To evaluate the anti-inflammatory activity of the prepared formulations in vitro, we measured the levels of TNF-α, IL-1β, and IL-10 in LPS-activated RAW264.7 cells treated with eight formulations. FPD/MV/MTX@ZIF-8 showed the strongest inhibitory effect on TNF-α expression (Additional file 1: Fig. S10A), while it significantly upregulated IL-10 (Additional file 1: Fig. S10C). FPD/MV/MTX@ZIF-8 and MV/MTX@ZIF-8 also significantly inhibited IL-1β secretion (Additional file 1: Fig. S10B), suggesting that the developed drug delivery system has good anti-inflammatory efficacy and enhanced targeting ability owing to the MV coating. Notably, MV/ZIF-8 and FPD/MV/ZIF-8 groups had no effect on cellular secretion of inflammatory factors. Furthermore, all samples caused average hemolysis below 5% (Additional file 1: Fig. S11), indicating good biocompatibility.
Nanoparticle biodistribution and pharmacokinetics
To evaluate the nanoparticle biodistribution in CIA rats, we prepared formulations encapsulating the fluorescent probe Cy5 and observed their behavior at 1, 12, and 24 h post-injection by near-infrared fluorescence imaging. MV/Cy5@ZIF-8 nanoparticles showed higher fluorescence intensity than free Cy5 and Cy5@ZIF-8 at three time points. FPD/MV/Cy5@ZIF-8 showed the strongest fluorescence intensity among the tested groups (Additional file 1: Fig. S12A), suggesting that the FPD modification endows nanoparticles with greater, longer-lasting inflammation-targeting ability. Semi-quantitation of the fluorescence intensity in ankle joints further confirmed that FPD/MV/Cy5@ZIF-8 led to the strongest fluorescence (Additional file 1: Fig. S12B), suggesting that the FPD modification can greatly enhance drug accumulation at the inflamed sites.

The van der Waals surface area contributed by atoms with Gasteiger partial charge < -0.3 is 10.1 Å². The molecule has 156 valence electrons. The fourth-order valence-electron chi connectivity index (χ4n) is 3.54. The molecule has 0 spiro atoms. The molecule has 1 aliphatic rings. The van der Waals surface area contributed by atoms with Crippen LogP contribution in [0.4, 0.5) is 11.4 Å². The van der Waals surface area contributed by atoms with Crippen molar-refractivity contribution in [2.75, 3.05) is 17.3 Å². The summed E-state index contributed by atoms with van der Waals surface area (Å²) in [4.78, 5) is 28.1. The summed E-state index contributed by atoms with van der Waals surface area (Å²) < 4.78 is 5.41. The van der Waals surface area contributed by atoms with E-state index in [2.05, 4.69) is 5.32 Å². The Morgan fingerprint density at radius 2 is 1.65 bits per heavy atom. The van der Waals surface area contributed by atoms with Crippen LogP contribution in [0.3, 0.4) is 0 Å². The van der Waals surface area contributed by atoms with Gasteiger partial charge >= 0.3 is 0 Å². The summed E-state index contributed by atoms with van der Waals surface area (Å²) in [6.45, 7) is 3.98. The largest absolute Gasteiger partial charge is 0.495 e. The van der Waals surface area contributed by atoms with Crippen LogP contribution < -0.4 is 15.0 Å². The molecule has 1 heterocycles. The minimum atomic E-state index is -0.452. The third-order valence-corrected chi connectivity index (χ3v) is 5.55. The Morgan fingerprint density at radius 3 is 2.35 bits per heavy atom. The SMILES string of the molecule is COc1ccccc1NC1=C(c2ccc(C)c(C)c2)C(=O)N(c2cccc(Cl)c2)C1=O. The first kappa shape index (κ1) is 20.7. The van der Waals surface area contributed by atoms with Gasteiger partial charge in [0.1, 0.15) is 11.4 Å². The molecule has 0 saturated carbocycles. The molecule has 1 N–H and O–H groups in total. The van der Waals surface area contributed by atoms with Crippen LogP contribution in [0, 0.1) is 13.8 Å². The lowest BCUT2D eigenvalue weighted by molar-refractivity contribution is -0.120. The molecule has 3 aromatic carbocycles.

To evaluate the biodistribution of MTX-based preparations, CIA rats were intravenously injected with free MTX, MTX@ZIF-8, MV/MTX@ZIF-8, and FPD/MV/MTX@ZIF-8, and the drug concentration in the tissues collected at different time points was determined by HPLC. Free MTX accumulated mainly in the liver and was rapidly excreted from the body within 8 h. In contrast, MV/MTX@ZIF-8 showed longer circulation time and better distribution of MTX in the joints. Among the examined formulations, FPD/MV/MTX@ZIF-8 nanoparticles showed the longest circulation time and best joint targeting (Fig. 5), confirming that the FPD modification can greatly enhance drug accumulation in inflamed joints.